Tag Archives: Flash Fiction

Short Story Published in Bodega

DublinAmong some great prose and poetry in the July issue of Bodega, I have a single unit of flash fiction, “All Good Things.” This monthly journal puts out consistent, constant writing, and I’m grateful to have a space in it.

This story is one more piece of historical fiction, set in Dublin. Strangely, like most of the fiction I’ve had published, it has mysteriously never been in a creative writing workshop.


28 Unexcused Absences Later


He skipped class for few days when flu season started, just to stay healthy, and a few days turned into watching every episode of Seinfeld. Ten weeks, when he finally left his dorm room after realizing his roommate hadn’t returned in weeks, he found that campus was dead empty. Garbage cans were upturned and trash was everywhere, and it wasn’t even football season. Posters were stapled to the bulletin boards encouraging students to get flu shots, and next to those were more recent-looking posters calling for military intervention in the university, only some of which were from Turning Point USA.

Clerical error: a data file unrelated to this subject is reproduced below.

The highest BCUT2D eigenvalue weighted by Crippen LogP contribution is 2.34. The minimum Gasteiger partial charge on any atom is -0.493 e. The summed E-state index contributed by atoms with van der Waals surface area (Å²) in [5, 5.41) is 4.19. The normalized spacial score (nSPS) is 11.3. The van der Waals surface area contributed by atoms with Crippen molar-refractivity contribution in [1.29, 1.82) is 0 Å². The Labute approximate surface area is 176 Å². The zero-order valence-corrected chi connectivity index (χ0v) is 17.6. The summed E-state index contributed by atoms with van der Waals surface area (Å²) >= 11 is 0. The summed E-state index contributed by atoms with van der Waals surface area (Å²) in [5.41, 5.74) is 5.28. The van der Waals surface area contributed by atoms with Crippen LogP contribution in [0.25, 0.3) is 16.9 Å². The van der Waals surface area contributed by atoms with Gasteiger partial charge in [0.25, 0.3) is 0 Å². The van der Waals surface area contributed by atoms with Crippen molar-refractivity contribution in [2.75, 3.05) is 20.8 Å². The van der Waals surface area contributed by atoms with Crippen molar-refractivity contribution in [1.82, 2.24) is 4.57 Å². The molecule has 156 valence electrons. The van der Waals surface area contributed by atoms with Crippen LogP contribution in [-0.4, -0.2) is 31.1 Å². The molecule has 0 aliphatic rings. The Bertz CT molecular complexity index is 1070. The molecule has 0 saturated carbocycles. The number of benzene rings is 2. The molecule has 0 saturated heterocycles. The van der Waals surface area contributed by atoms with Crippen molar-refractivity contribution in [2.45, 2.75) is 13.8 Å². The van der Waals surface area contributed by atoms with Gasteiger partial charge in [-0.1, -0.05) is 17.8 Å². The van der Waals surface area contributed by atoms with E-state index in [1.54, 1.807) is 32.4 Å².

In the cafeteria, he heard rustling among the tables, the weeks-old bowls of cereal on the floor and ominously empty orange juice bottles. Another student hobbled out of the corner, limbs stiff, eyes glazed over. This student was wrapped in several layers of winter clothes, but still she was pale and had a terrible cough. He recognized all the symptoms: it was the flu. The infected student hobbled toward him asking for vitamin C, so he fled the cafeteria and went to find his 8:30 AM class.